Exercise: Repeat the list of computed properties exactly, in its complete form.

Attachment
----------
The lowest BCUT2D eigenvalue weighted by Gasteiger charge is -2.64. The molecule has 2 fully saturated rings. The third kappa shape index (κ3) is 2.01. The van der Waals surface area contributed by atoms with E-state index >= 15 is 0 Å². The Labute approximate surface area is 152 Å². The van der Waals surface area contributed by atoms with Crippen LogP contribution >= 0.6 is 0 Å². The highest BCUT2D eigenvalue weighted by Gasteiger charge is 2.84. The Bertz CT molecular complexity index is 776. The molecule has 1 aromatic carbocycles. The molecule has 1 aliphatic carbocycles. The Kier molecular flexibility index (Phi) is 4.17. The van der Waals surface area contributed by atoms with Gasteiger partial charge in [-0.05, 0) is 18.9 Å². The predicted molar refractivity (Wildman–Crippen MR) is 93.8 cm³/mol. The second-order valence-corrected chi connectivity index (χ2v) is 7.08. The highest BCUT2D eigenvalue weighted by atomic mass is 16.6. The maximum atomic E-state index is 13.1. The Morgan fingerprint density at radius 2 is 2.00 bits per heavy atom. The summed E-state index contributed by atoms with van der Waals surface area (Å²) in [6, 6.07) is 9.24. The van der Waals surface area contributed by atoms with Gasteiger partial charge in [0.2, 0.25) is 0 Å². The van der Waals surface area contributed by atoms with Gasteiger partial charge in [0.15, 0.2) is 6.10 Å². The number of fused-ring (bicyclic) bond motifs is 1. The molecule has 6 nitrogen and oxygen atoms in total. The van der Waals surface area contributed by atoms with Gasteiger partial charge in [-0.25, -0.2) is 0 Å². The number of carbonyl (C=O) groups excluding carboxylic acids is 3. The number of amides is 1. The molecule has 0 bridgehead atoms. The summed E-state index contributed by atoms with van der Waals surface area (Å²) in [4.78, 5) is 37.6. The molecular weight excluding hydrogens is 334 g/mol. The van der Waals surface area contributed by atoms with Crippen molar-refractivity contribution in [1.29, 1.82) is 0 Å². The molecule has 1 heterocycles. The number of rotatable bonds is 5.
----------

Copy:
The lowest BCUT2D eigenvalue weighted by Gasteiger charge is -2.64. The molecule has 2 fully saturated rings. The third kappa shape index (κ3) is 2.01. The van der Waals surface area contributed by atoms with E-state index >= 15 is 0 Å². The Labute approximate surface area is 152 Å². The van der Waals surface area contributed by atoms with Crippen LogP contribution >= 0.6 is 0 Å². The highest BCUT2D eigenvalue weighted by Gasteiger charge is 2.84. The Bertz CT molecular complexity index is 776. The molecule has 1 aromatic carbocycles. The molecule has 1 aliphatic carbocycles. The Kier molecular flexibility index (Phi) is 4.17. The van der Waals surface area contributed by atoms with Gasteiger partial charge in [-0.05, 0) is 18.9 Å². The predicted molar refractivity (Wildman–Crippen MR) is 93.8 cm³/mol. The second-order valence-corrected chi connectivity index (χ2v) is 7.08. The highest BCUT2D eigenvalue weighted by atomic mass is 16.6. The maximum atomic E-state index is 13.1. The Morgan fingerprint density at radius 2 is 2.00 bits per heavy atom. The summed E-state index contributed by atoms with van der Waals surface area (Å²) in [6, 6.07) is 9.24. The van der Waals surface area contributed by atoms with Gasteiger partial charge in [0.2, 0.25) is 0 Å². The van der Waals surface area contributed by atoms with Gasteiger partial charge in [0.15, 0.2) is 6.10 Å². The number of fused-ring (bicyclic) bond motifs is 1. The molecule has 6 nitrogen and oxygen atoms in total. The van der Waals surface area contributed by atoms with Gasteiger partial charge in [-0.25, -0.2) is 0 Å². The number of carbonyl (C=O) groups excluding carboxylic acids is 3. The number of amides is 1. The molecule has 0 bridgehead atoms. The summed E-state index contributed by atoms with van der Waals surface area (Å²) in [4.78, 5) is 37.6. The molecular weight excluding hydrogens is 334 g/mol. The van der Waals surface area contributed by atoms with Crippen molar-refractivity contribution in [1.29, 1.82) is 0 Å². The molecule has 1 heterocycles. The number of rotatable bonds is 5.